Martyr’s Day commemoration in Houston

 
HOUSTON, TX—AAPDEP Houston took time out from our gardening efforts to commemorate the 49th Anniversary of the assassination of brother El Hajj Malik El Shabazz (Malcolm X), by reviewing film of grassroots speeches by the revolutionary African leader and martyr.
 
Malcolm was gunned down in Upper Manhattan’s Audubon Ballroom on February 21, 1965, in a conspiracy that included United States' COINTELPRO operatives, along with remnants of The Nation of Islam. His wife and children were witnesses to his murder, as he began his speech.
 
Fellow comrades and friends watched Brother Malcolm in a 1963 speech in Detroit, Michigan at King Solomon Baptist Church describing, among other things, the concept of revolution. He talked about the difference between the Black Revolution and the Negro Revolution.
 
Brother Malcolm elaborated on the black awakening throughout Africa and reminded the audience that the Black Revolution is about land and is bloody.And it's not about turning the other cheek, holding hands, and compromise.
 
Malcolm X was perceived, and rightly so, as a pariah for justice for Africans [LP1] in America and throughout the world. He was monitored by the government's secret police, marginalized by the so-called leaders of the Civil Rights Movement, and vilified as a danger to the security of the United States, by the media.
 
As we are fifty years removed from the Black Revolution of the Sixties that shook our colonizers here in the U.S. to their knees, Africans are still confronting the issues of freedom, justice, and independence.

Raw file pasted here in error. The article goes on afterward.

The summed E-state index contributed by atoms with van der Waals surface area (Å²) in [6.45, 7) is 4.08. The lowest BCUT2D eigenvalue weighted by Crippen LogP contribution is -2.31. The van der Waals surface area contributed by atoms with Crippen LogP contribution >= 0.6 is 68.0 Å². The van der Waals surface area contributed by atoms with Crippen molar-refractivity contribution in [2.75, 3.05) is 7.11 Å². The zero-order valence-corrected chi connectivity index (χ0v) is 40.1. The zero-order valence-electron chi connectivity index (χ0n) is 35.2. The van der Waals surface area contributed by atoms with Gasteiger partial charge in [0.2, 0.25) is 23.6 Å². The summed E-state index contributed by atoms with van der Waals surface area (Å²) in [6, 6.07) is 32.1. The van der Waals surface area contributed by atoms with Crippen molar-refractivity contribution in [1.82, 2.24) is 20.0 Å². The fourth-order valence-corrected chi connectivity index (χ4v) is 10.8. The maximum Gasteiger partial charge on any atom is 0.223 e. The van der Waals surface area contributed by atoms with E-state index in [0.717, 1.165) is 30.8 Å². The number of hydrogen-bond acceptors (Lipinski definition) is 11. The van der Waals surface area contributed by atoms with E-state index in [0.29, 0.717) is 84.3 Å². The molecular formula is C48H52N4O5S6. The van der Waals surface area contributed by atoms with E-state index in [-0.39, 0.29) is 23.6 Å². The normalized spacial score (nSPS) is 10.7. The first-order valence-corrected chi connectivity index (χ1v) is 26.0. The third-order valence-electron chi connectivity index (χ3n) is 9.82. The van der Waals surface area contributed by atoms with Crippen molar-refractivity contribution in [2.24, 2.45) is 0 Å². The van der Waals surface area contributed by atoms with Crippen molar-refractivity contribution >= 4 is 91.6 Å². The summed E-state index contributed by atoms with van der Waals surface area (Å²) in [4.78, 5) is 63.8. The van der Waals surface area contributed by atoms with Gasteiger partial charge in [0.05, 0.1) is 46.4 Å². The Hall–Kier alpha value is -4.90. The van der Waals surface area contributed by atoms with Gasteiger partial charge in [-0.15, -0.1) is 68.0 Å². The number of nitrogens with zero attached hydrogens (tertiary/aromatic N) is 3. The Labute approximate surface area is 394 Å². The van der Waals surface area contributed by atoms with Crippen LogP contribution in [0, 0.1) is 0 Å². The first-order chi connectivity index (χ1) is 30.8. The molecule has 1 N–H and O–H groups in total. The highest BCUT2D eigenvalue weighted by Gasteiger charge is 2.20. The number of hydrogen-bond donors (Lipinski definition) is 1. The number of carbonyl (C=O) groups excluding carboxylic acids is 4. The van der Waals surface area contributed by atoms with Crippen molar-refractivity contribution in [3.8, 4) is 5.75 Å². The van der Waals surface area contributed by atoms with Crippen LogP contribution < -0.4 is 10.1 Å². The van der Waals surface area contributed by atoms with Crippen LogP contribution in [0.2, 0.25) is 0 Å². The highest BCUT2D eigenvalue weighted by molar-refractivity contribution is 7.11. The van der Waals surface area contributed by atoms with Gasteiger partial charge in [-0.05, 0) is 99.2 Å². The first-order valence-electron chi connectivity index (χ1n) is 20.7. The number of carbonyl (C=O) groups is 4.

The vigilante murders of Trayvon Martin, Alfred Wright, and Jordan Davis, the suspicious deaths of Kwame Ture and Khalid Muhammad and the assassination of Huey P. Newton makes us well aware that the completion of the Black Revolution of the Sixties is an absolute necessity if the African is to know freedom once again.
 
Brother Omowale Kefing of the African People's Socialist Party moderated the event and explained the necessity to institutionalize African Martyr's Day all around the world, where Africans are located and have fought and died for freedom.
 
He reminded the comrades to reflect on Malcolm's ideas, and to remember that Malcolm preached international African revolution. Brother Kefing asked everyone to look back fifty years. He said if Malcolm could do it, then we could do it.
 
In closing, we concluded it would be a disservice and grave error not to take action on the teachings of Malcolm X, for they have stood the test of time.
 
LONG LIVE MALCOLM!

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